On April 6, four days before billionaire Elon Musk announced his desire to “authenticate all real humans” on Twitter, the multilingual Indian microblogging site Koo introduced a feature that grants its users the option to “self-verify” using their government-issued biometric identification number, Aadhaar.
A verified profile on social media has come to be perceived as a marker of credibility, and platforms have faced scrutiny regarding their practice of restricting users who can get the coveted blue badge. Most platforms, including Twitter, Facebook, and Instagram, have so far reserved profile verification only for notable accounts of “public interest.” This long-time grievance assumed renewed global significance when Musk, the billionaire founder of Tesla set to acquire Twitter, mentioned that the problem of bots and abuse on Twitter can be addressed by authenticating all real users.
“Authentic persons are unlikely to indulge in unwarranted behavior on the platform,” Koo wrote in a public statement announcing the self-verification feature. The post also mentioned that self-verification makes pursuing legal remedies for cases of online harassment and unlawful activities easier. Koo’s green checks will “democratize self-verification,” and cut the lengthy process to seconds. Koo grants a separate yellow check called “eminence” for actors, athletes, and government officials.
Katie Harbath, founder of Anchor Change, who works with lawmakers in Europe and the U.S. advocating for effective regulation of social media said that it’s unlikely that authenticating all real humans would somehow reduce toxicity on platforms. “I mean, we’ve already seen how many people are willing to do the stuff under their own name. I think companies have done better on finding bots and the automated stuff [on their own],” Harbath, a former Facebook public policy director for global elections, told Rest of World. “I don’t think it turns down the dial at all.”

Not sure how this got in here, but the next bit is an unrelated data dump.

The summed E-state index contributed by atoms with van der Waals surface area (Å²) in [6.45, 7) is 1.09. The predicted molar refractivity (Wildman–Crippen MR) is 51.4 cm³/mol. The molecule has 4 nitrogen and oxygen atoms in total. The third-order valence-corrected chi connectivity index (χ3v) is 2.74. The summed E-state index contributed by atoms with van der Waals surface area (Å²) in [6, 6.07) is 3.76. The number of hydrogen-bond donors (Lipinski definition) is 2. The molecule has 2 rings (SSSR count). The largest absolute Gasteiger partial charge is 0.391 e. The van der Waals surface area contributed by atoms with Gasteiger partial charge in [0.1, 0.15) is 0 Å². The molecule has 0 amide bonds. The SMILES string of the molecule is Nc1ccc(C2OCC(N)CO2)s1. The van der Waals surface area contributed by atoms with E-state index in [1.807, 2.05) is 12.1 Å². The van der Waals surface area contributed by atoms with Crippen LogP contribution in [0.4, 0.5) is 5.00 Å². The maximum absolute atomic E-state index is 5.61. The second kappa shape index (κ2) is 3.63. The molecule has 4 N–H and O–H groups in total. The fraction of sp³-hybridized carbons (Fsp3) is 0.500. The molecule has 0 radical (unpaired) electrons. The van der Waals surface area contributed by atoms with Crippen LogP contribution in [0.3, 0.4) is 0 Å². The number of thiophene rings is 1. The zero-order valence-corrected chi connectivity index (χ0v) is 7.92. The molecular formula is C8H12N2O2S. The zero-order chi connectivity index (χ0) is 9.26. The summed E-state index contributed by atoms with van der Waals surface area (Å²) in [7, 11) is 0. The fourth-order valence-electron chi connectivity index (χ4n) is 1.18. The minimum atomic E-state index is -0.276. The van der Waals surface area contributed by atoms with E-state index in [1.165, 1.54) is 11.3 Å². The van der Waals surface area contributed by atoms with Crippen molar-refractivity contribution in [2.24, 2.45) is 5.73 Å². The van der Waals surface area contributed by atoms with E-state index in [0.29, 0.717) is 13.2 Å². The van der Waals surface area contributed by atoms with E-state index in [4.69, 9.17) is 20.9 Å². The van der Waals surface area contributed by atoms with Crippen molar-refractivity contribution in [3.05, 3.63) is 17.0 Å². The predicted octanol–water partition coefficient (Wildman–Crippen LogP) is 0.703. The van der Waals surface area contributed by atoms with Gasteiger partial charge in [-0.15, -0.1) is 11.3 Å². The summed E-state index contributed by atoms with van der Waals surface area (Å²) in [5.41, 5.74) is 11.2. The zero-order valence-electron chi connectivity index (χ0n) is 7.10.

Trust and safety experts are worried that the growing efforts to purge anonymity on social media would be a devastating blow to free expression. “There’s really a push in the direction of enforcing a self-verification mechanism,” Prateek Waghre, policy director at the Internet Freedom Foundation, told Rest of World. “At this point, everyone says it’s voluntary. But we’ve seen situations [in India] where something is voluntary in [the] letter, but near-mandatory in spirit.”
Waghre was referring to the controversial rollout of Aadhaar in India, which was effectively introduced as a voluntary identification, but proved otherwise when those without the card couldn’t access services such as mobile connections, education, banking, and pensions. India’s top court stepped in to clarify that its use was voluntary. “If [self-verification] starts getting implemented in a way that’s tending towards being made mandatory, it affects someone’s decision or right to remain anonymous. That’s certainly concerning,” Waghre said.
Koo’s motivation to introduce self-identification stems from its adherence to Indian law. The Information Technology Rules, 2021, which came into effect late last year, mandates social media intermediaries with over 5 million users to introduce “voluntary” verification of users. This makes Koo merely the first social network in India to comply with the new rule. Soon, American social media platforms Twitter, Facebook, and Instagram might need to introduce some version of Koo’s self-verification, too.